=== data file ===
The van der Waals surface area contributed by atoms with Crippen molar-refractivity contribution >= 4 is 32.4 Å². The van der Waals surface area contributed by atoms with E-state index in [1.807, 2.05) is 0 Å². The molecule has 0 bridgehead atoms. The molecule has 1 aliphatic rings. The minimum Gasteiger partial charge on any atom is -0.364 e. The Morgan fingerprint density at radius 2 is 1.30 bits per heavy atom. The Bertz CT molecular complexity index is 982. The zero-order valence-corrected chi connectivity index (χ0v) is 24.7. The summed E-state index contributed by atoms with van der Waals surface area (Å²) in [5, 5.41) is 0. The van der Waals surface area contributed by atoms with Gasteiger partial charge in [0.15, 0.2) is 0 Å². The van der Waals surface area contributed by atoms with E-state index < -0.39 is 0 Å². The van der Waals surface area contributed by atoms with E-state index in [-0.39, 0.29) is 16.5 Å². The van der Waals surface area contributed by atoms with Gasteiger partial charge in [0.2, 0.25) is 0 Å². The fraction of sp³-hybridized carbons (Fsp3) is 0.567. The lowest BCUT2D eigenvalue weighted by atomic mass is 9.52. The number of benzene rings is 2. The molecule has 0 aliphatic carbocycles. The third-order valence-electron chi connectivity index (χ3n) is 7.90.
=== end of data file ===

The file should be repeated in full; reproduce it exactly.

The van der Waals surface area contributed by atoms with Crippen molar-refractivity contribution >= 4 is 32.4 Å². The van der Waals surface area contributed by atoms with E-state index in [1.807, 2.05) is 0 Å². The molecule has 0 bridgehead atoms. The molecule has 1 aliphatic rings. The minimum Gasteiger partial charge on any atom is -0.364 e. The Morgan fingerprint density at radius 2 is 1.30 bits per heavy atom. The Bertz CT molecular complexity index is 982. The zero-order valence-corrected chi connectivity index (χ0v) is 24.7. The summed E-state index contributed by atoms with van der Waals surface area (Å²) in [5, 5.41) is 0. The van der Waals surface area contributed by atoms with Gasteiger partial charge in [0.15, 0.2) is 0 Å². The van der Waals surface area contributed by atoms with E-state index < -0.39 is 0 Å². The van der Waals surface area contributed by atoms with E-state index in [-0.39, 0.29) is 16.5 Å². The van der Waals surface area contributed by atoms with Gasteiger partial charge in [0.2, 0.25) is 0 Å². The fraction of sp³-hybridized carbons (Fsp3) is 0.567. The lowest BCUT2D eigenvalue weighted by atomic mass is 9.52. The number of benzene rings is 2. The molecule has 0 aliphatic carbocycles. The third-order valence-electron chi connectivity index (χ3n) is 7.90.